The U.S. government has told a California court it intends to revise the controversial new DHS regulation that requires employers to resolve mismatches between employee Social Security numbers and existing records in government databases or risk criminal and civil penalties for knowingly employing illegal workers.
The government’s decision was prompted by a lawsuit over the regulation which had been put on hold pending the court’s decision in the case.
The motion filed by the Department of Justice last week requests a stay in the proceedings until the rule-making process is finished, which is estimated to be at the end of March 2008.
The motion states that as part of the rule-making process, the government will address concerns raised by the court, including conducting an analysis of the economic impact of the rule and its effect on small businesses.
The rule, titled Safe-Harbor Procedures for Employers Who Receive a No-Match Letter, was published in August and would have given employers three months to correct or verify Social Security numbers that do not match employee names after receiving a “no-match” letter from the Social Security Administration. If the names and numbers cannot not be reconciled, employers would be forced to fire the workers or be held liable for illegal hires.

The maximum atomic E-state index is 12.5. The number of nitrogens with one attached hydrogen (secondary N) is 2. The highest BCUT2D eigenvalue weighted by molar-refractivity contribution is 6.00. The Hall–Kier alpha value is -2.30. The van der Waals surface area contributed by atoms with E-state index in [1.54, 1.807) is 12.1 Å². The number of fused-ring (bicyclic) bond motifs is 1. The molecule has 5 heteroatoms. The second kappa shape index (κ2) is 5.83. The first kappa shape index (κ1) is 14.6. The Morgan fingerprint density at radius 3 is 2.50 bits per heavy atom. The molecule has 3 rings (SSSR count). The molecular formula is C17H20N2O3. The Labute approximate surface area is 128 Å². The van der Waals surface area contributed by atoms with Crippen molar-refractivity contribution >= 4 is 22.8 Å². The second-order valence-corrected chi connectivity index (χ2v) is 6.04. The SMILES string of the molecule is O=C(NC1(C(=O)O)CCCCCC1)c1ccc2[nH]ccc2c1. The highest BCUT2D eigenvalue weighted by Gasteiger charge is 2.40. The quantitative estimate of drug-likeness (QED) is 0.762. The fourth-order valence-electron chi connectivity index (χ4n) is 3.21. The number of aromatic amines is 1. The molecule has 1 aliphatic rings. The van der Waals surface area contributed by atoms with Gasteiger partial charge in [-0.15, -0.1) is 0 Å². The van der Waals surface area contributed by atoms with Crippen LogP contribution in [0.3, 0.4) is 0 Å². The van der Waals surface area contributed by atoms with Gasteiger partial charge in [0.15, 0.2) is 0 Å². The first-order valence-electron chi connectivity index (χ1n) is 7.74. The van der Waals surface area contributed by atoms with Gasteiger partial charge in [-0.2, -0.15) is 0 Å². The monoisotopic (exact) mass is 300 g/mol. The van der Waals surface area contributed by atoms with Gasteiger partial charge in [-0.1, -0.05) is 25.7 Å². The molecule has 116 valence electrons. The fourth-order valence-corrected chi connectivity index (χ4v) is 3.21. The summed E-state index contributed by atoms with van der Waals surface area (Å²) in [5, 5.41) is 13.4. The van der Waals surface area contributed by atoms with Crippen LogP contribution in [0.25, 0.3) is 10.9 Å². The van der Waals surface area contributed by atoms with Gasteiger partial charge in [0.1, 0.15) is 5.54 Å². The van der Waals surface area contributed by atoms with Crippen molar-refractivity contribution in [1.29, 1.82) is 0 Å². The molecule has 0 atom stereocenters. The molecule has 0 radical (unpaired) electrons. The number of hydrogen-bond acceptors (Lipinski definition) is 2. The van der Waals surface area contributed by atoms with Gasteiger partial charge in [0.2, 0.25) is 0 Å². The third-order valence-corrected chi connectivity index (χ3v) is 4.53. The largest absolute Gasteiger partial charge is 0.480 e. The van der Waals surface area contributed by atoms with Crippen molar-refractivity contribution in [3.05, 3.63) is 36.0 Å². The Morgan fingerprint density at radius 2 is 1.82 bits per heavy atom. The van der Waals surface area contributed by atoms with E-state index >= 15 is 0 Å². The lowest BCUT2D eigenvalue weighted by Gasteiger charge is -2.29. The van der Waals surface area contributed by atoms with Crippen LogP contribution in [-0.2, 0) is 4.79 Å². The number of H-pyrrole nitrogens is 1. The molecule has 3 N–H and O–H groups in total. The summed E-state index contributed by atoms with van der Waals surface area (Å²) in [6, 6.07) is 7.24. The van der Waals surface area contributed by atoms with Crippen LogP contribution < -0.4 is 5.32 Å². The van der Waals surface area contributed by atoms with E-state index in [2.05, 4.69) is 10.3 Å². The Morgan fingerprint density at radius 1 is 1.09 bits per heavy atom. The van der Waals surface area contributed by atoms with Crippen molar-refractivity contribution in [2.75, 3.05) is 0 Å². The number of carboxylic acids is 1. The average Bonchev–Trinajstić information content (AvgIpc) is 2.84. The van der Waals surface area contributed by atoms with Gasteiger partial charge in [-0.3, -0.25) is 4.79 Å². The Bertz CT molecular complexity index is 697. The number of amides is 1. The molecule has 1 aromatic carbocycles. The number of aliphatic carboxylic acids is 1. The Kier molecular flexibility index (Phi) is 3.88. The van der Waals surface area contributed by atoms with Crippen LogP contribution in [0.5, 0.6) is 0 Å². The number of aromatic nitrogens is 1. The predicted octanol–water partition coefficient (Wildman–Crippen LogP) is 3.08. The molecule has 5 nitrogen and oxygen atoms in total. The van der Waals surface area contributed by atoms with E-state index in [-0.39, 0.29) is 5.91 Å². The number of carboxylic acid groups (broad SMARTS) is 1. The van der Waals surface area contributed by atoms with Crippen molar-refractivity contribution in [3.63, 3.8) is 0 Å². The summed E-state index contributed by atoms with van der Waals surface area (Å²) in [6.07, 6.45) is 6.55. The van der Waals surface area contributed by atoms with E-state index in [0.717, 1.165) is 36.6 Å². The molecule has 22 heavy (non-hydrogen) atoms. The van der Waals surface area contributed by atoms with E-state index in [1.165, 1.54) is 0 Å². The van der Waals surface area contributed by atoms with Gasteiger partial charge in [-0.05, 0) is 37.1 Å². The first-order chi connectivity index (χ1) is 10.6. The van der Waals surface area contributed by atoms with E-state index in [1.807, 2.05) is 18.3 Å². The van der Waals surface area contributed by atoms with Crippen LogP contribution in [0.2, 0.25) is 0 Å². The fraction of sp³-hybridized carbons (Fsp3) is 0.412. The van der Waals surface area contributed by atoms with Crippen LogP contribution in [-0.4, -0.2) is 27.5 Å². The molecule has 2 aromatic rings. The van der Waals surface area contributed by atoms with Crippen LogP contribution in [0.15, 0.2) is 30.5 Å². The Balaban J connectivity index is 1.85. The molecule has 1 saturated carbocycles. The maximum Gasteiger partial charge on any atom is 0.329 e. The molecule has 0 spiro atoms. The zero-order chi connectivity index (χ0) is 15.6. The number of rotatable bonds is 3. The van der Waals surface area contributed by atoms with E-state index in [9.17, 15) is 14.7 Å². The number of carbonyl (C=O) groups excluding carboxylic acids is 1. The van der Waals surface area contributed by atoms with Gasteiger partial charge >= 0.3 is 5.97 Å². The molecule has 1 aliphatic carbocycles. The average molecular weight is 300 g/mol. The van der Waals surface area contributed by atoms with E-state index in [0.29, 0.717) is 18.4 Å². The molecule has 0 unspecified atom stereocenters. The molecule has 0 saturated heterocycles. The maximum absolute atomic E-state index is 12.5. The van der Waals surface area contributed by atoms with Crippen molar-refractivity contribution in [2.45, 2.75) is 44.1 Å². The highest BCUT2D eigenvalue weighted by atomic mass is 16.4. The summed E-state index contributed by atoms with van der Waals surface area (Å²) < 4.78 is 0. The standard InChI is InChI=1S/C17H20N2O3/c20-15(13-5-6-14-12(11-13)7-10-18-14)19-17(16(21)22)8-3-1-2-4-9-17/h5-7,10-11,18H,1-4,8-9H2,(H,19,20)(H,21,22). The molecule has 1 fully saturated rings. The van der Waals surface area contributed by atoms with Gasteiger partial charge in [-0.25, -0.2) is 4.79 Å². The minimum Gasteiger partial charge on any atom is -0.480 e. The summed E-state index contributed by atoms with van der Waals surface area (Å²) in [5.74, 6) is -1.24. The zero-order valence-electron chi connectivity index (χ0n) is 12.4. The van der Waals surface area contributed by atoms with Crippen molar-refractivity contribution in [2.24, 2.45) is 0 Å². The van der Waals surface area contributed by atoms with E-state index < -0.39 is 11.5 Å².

The American Civil Liberties Union, the U.S. Chamber of Commerce, labor unions and immigrant rights groups sued the agency in September in California, alleging that government databases are so error prone that the rule would harm U.S. citizen employees and discriminate against foreign-born or simply foreign-looking or foreign-sounding workers.
In response, the U.S. District Court for the Northern District of California issued a preliminary injunction blocking the government from mailing the letters while the court considers the case.
For more background on this issue, please see our previous article “Calif. Court Blocks New Social Security “No Match” Rule Pending Trial Judgment.”